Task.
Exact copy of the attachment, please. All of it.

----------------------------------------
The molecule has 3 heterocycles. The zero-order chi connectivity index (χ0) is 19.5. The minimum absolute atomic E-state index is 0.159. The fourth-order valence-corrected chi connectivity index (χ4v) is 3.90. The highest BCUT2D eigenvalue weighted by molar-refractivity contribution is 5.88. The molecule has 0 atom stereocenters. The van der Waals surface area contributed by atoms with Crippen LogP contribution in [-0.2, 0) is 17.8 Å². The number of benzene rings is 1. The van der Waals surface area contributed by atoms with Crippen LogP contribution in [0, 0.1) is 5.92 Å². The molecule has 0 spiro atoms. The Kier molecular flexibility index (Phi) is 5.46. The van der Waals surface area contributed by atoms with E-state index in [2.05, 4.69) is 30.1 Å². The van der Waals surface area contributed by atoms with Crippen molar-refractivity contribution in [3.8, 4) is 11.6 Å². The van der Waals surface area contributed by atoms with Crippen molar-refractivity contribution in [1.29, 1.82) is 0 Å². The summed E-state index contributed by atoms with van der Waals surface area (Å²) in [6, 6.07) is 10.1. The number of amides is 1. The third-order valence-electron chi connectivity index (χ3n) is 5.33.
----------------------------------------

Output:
The molecule has 3 heterocycles. The zero-order chi connectivity index (χ0) is 19.5. The minimum absolute atomic E-state index is 0.159. The fourth-order valence-corrected chi connectivity index (χ4v) is 3.90. The highest BCUT2D eigenvalue weighted by molar-refractivity contribution is 5.88. The molecule has 0 atom stereocenters. The van der Waals surface area contributed by atoms with Crippen LogP contribution in [-0.2, 0) is 17.8 Å². The number of benzene rings is 1. The van der Waals surface area contributed by atoms with Crippen LogP contribution in [0, 0.1) is 5.92 Å². The molecule has 0 spiro atoms. The Kier molecular flexibility index (Phi) is 5.46. The van der Waals surface area contributed by atoms with E-state index in [2.05, 4.69) is 30.1 Å². The van der Waals surface area contributed by atoms with Crippen molar-refractivity contribution in [3.8, 4) is 11.6 Å². The van der Waals surface area contributed by atoms with Crippen molar-refractivity contribution in [1.29, 1.82) is 0 Å². The summed E-state index contributed by atoms with van der Waals surface area (Å²) in [6, 6.07) is 10.1. The number of amides is 1. The third-order valence-electron chi connectivity index (χ3n) is 5.33.